SWEETHEART BY SARAH MAYBERRY
Release Date: March 1, 2021
I just wanted to get my hands on his beans
Four years ago, I had a ridiculous crush on my sister’s boyfriend. But when they moved away together, I put Beck out of my mind and my heart. But now he’s back, and roasting the best coffee in Vermont. I need to convince him to supply the Busy Bean. And I need more of those kisses we accidentally shared outside the coffee shop. He still makes my heart race faster than a triple shot of espresso.
She should be off limits, but instead she’s pushing mine
Her sister burned my life to the ground, so Haley Elliot is the last woman I should bring into my bed. Although our business relationship is giving way to something more than a fine grind. Neither of us can help ourselves. And what’s worse, I think I’m falling for her.
But it’s a small town, and ours is a big secret. And when her sister blows back into town, suddenly the coffee isn’t the only thing brewing…
I love the True North series, so I was very excited to learn about the World of True North series. This author is new to me, but I love this little part of Vermont so much, I took a chance. And I am so glad I did. This book is sweet and steamy as well as hot and delicious! I really like this couple, both individually and together. Both of these characters have obstacles and vulnerabilities to overcome. The most significant one is Haley’s sister. Even though she’s barely in the book she makes a significant impact on both Beck and Haley’s lives. I really liked the realness of how mental illness affects not just the one suffering but the entire family and all those around. This author tackled this head on, and I’m grateful she shed some light on an illness that so many people avoid talking about. This book has so many feelings in it. It is fun and sweet, but there are also some raw and emotional moments. I loved this book, and you should definitely check it out.
You know that thing where the rational part of your brain decides on a sensible course of action and commits to it, but then the murky, primal, unsupportive part of your brain refuses to get on board? The Germans probably have a name for it, something hard to pronounce with lots of umlauts. All I had was a feeling, and it hit me on a regular basis over the next couple of weeks whenever Beck set foot in the Busy Bean.
Every time I saw him propped in the kitchen doorway sharing a laugh with Zara, I felt it. When I realised Roddy had started using Beck as a taste tester for recipes he was developing, even though they barely knew each other, I got a big, hard dose of it. And the day I left the cafe to find Beck and his dog playing with Audrey and her two kids down by the river bank, I was awash with it.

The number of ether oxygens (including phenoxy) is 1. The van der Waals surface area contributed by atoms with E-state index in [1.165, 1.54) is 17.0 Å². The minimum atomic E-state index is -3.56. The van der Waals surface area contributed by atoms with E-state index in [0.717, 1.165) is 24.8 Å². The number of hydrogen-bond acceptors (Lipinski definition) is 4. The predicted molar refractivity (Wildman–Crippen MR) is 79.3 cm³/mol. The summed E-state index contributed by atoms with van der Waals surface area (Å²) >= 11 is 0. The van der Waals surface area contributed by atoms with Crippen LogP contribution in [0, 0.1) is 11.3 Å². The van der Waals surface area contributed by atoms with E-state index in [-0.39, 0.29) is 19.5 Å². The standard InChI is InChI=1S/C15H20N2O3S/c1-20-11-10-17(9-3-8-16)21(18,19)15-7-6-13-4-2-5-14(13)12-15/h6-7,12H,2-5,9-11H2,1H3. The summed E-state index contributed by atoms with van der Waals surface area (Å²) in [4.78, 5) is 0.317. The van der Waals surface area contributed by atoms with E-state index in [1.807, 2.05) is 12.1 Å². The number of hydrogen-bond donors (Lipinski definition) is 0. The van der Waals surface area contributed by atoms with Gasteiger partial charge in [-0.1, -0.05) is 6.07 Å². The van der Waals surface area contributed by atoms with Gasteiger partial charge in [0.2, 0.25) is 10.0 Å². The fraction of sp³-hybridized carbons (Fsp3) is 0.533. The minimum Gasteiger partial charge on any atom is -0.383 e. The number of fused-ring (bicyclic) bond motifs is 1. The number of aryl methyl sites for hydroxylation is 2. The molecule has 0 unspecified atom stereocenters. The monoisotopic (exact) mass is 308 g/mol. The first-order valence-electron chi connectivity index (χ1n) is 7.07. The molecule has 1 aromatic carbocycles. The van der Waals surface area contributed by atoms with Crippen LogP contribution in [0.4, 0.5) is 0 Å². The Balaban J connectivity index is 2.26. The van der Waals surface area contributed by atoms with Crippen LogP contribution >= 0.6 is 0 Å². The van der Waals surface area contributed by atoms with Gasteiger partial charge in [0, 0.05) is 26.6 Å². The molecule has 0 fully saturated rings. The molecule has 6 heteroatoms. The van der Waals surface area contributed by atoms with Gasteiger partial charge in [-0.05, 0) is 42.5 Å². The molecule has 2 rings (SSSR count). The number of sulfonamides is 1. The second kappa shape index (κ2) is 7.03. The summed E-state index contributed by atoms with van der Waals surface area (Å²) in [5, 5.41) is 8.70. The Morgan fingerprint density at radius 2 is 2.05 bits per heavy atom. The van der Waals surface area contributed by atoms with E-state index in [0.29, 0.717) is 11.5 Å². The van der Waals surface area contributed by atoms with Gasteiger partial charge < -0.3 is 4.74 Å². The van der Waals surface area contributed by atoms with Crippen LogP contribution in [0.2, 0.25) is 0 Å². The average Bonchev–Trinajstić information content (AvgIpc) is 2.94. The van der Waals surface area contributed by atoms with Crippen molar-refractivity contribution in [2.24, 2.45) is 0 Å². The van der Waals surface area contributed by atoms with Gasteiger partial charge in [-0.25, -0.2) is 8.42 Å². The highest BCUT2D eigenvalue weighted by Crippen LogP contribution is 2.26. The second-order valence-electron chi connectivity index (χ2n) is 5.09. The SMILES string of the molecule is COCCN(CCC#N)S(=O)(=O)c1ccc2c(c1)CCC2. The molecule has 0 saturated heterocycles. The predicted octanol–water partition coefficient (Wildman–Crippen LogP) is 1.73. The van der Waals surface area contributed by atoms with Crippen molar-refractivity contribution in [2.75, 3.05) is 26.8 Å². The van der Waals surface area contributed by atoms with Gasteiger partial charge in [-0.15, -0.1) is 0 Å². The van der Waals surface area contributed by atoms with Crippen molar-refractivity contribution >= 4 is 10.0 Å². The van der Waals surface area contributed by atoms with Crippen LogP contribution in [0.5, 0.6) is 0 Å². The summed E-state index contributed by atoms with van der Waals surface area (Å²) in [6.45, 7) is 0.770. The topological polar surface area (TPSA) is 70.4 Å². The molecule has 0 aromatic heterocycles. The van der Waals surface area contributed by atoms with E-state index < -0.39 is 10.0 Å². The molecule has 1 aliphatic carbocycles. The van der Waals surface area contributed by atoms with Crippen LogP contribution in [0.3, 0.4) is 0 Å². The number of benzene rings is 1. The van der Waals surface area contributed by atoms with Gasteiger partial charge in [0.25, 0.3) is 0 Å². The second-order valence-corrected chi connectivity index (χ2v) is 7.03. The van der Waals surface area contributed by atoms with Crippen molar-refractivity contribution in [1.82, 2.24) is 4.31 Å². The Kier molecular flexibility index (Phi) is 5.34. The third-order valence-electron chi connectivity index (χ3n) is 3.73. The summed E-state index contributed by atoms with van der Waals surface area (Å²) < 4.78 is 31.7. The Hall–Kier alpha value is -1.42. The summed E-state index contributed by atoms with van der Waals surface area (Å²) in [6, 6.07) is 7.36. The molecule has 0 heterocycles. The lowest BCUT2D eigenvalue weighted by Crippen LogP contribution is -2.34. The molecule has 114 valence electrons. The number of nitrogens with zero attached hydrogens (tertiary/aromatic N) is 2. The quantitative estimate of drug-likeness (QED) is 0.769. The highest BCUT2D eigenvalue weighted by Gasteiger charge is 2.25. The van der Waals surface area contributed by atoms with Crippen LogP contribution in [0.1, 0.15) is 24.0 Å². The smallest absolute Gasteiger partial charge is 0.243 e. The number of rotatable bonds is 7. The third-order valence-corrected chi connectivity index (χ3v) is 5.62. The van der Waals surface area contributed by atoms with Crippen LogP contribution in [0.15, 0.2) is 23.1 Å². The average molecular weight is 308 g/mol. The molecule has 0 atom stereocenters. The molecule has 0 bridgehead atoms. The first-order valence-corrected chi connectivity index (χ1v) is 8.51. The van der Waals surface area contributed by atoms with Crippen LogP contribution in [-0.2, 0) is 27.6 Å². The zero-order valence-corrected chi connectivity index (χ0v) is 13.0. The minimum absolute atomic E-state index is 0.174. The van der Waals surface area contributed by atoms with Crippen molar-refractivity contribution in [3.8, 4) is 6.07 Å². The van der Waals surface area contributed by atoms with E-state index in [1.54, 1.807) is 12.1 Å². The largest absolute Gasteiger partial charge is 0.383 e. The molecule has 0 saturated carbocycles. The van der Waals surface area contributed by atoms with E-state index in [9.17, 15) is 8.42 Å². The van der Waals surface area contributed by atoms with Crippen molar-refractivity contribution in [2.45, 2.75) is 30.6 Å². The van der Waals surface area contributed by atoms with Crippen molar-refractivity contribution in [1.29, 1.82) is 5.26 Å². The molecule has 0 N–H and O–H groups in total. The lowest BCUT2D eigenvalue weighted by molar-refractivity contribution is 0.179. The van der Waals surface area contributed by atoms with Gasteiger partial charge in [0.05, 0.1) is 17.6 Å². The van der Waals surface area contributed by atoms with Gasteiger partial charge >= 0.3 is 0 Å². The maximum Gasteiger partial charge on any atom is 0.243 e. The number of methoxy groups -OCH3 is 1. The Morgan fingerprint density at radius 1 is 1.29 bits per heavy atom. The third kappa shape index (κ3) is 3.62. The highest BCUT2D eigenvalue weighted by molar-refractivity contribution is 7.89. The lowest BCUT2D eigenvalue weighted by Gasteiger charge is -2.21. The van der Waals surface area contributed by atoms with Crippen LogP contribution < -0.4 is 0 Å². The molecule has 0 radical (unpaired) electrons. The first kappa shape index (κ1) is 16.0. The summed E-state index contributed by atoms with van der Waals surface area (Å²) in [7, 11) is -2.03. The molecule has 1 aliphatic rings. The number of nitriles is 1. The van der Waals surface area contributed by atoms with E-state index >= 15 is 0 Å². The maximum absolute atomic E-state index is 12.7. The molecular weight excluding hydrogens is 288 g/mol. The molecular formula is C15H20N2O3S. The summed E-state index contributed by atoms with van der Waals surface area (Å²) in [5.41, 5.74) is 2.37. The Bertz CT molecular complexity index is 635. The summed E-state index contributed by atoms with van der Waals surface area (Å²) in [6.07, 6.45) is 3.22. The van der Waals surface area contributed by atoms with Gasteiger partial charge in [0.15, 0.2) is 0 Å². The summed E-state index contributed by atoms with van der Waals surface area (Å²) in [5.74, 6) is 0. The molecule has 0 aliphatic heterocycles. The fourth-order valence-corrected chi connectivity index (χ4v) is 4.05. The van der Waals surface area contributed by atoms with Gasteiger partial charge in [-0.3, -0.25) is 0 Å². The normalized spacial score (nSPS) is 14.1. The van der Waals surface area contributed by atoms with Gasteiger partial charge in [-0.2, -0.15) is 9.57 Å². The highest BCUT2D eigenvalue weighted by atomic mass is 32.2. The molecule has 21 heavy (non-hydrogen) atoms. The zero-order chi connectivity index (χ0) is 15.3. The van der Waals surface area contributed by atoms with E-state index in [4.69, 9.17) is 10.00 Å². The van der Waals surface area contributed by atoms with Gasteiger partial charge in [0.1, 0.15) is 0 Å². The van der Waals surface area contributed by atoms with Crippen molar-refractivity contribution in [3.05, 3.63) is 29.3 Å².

If I had to parse this feeling into its component parts, it would be made up of nine-tenths envy and one-tenth wistfulness. With a sprinkle of sexual jealousy thrown in, just for kicks and giggles.
Because I wanted Beck to laugh with me the way he laughed with Zara. I wanted us to have the kind of relationship where I could run ideas past him, the kind of friendship where I could come upon him and his dog down by the river and feel free to hang out with them.
I was fully aware that this stupid, stubborn longing I was experiencing was at complete odds with my decision to respect his obvious desire to have as little to do with me as possible, but no matter how many times I told myself I didn’t care, the lump of concrete in the pit of my stomach said otherwise.
The problem was that Beck was just one of those people that other people wanted to be around. He’d always been that way, hence the fact that my sister had wanted him, and the fact that I’d developed my ridiculous, hopeless-cause crush on him in the first place.
He had a natural ease and charm that made people smile, even if they were having a shitty day. He gave good banter, and he knew how to tease people in a gentle, utterly harmless way that made them feel like they were special because he’d noticed them. And he was curious about people, asking lots of questions and genuinely listening to their answers.
It probably didn’t hurt that he was extensively easy on on the eyes, either.
All of this worked together to make him a warm, real presence that people wanted to get closer to, like campers gathering around a fire at night.
I witnessed the power of his charisma over and over, in the way Audrey stood a half-foot closer to him than she did to other people, even though she was madly in love with her husband Griff, and in the way Roderick launched into an amusing anecdote whenever Beck arrived with his delivery, as though he’d been waiting to share the story with him. Even snarky, cynical Zara wasn’t immune, spending extra minutes chatting to him on the phone when she called through our bi-weekly order, her laughter ringing through the cafe.
Everybody loved Beck, and Beck loved everybody – with the notable exception of me.